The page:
surface arcing A+ Thornhill: A mechanical impact will not produce the temperatures of an electric arc, which can be tens of thousands of degrees over a very small area. The problem will be whether temperature readings will have the resolution to be able to distinguish a very high temperature over a tiny area or merely an average over a large impact area. Anomalous high temperature readings could precede physical impact, accompany impact, and follow impact. An indicator of arcing would be the presence of atoms ionised to a higher degree than can be explained by the energy of the impact. see 2005 July 03 We had seen very small white spots on photographs of comet Wild 2, and interpreted them as electrical arcs in the form of coronal discharges. The highest resolution photographs of Tempel 1, taken by the impactor, show numerous featureless patches of white-out, most located where the electrical hypothesis would put them - on the rims of craters and on the wall of cliffs rising above flat valley floors. This single feature, we believe, provides the smoking guns we have waited for. Since their initial suggestion that the patches could be highly reflective spots on the surface, we've heard no further comment on the subject. The signature of electric arcing should be clearly evident in the full stream of data now being analyzed. see 2005 July 19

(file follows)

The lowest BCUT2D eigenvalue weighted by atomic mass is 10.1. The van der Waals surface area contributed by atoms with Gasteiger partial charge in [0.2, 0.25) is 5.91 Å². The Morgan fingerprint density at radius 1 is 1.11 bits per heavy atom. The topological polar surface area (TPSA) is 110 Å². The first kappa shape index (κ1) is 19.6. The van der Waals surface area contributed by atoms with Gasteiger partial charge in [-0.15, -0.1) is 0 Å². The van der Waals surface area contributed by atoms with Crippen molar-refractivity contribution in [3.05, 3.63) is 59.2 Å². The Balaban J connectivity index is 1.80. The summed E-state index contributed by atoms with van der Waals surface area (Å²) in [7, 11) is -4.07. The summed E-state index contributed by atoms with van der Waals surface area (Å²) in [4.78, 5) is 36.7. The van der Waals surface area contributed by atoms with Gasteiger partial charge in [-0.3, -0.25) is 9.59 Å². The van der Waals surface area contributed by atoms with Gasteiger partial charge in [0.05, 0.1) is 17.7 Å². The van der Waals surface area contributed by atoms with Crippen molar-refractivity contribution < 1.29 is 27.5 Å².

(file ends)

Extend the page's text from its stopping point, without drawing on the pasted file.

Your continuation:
Subsurface Composition A+ Thornhill: The impact/electrical discharge will not reveal primordial dirty ice, but the same composition as the surface. see 2005 July 03 In fact there was no change in measured water after the impact. Another observation from the Odin telescope in Sweden found that the total amount of water appeared to decrease after the impact, probably because of the injection of quantities of dry dust. see 2005 July 15
Crater Size ?+ Thornhill: The impact/electrical discharge will be into rock, not loosely consolidated ice and dust. The impact crater will be smaller than expected. see 2005 July 03 The occlusion of the impact site by the unexpected dust cloud leaves this question of crater size unanswered. (Some NASA investigators have suggested that the impact did not reach a deep level, but so far the pronouncements on the subject are quite contradictory because they're trying to explain things they did not expect). see 2005 July 19
changes to jets ?+ Thornhill: Changes to the appearance of the jets may be seen before impact. see 2001 Oct 18 Failed electronics prevented any details from being seen before impact. See previous observation. see 2005 July 08